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Personal Injury Claims Escape Preemption Defense in Medical Device Case

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The District of Arizona recently denied a motion to dismiss by Medtronic Inc., rejecting the argument that federal law preempted a plaintiff’s personal injury claims related to a product that had obtained premarket approval.

Infuse is a bio-engineered liquid bone graft substitute.  It is classified as a Class III device under the Medical Device Amendments of 1976.  Medtronic submitted a Premarket Approval for Infuse on January 12, 2001.  On July 2, 2002, the Food and Drug Administration (FDA) approved Infuse for use in spinal fusion procedures in skeletally mature patients with degenerative disc disease through an anterior approach.

Plaintiff Cristina Ramirez filed a personal injury action against Medtronic alleging she sustained an injury after her doctor used Infuse in a posterior approach lumbar fusion procedure, a use not approved by the FDA.  In her complaint, Ramirez alleges that Medtronic promoted the unapproved or “off-label” use of Infuse through sales personnel and agreements with physicians that advocate such uses.  Ramirez further alleges that Medtronic failed to report adverse events to the FDA and tried to conceal studies that showed severe side effects associated with off-label uses.  Medtronic has not yet filed its answer, which will respond to those allegations.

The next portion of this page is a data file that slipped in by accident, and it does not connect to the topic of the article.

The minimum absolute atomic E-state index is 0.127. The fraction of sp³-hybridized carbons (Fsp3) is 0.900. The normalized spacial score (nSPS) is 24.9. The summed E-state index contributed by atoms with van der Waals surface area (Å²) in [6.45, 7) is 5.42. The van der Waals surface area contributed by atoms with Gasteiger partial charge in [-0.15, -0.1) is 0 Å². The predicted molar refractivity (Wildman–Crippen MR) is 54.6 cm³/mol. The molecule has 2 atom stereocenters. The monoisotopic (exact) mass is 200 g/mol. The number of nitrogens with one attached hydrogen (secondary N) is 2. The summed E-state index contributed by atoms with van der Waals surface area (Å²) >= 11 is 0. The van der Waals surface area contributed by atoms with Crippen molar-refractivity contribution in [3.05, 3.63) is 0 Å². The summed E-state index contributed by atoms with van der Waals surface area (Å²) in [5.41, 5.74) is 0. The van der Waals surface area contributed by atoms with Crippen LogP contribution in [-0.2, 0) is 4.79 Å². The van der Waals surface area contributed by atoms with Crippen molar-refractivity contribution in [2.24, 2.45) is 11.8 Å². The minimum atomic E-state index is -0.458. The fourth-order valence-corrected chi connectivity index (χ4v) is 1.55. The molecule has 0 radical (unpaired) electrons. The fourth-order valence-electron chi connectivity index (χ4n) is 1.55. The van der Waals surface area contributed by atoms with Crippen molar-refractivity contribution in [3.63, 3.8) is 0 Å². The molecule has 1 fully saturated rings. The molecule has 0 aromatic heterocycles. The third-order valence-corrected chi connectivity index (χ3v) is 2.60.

Medtronic filed a motion to dismiss the complaint in its entirety on the basis of preemption.  It argued that the premarket approval preempted all of Ramirez’s state law claims.  In considering the motion to dismiss, consistent with applicable law, the court considered all allegations of material fact to be true and construed them in the light most favorable to Ramirez.

In reaching its decision, the court focused on Ramirez’s assertions that her surgeon used Infuse off-label because of Medtronic’s active promotion of its off-label merits.  The court noted that “[t]here is a crucial difference between a claim premised on a physician’s use of a device that is unsanctioned by both the FDA and the manufacturer, and one based on a use that still lacks FDA scrutiny but is actively promoted by the manufacturer.”  After a thorough analysis, the court found that Ramirez’s claims for fraud, failure to warn, design defect, misrepresentation, negligence and breach of express warranty were not subject to preemption because they were all premised on an off-label use promoted by Medtronic.

The court did dismiss with prejudice Ramirez’s negligence per se claim and any claim based solely on the fact that her doctor used Infuse in an off-label manner, except for her Stengel claim that Medtronic should have warned the FDA of the adverse reports it was receiving about the off-label use of Infuse.  The court dismissed Ramirez’s breach of warranty claim without prejudice finding her claim is “premised on Medtronic’s statements during off-label promotion” and fails to state a claim under Arizona law.

On September 4, 2013, Medtronic filed a Motion for Reconsideration.  That Motion is pending.

The case is Ramirez v. Medtronic Inc., United States District of Arizona, CV13-00512-PHX-GMS.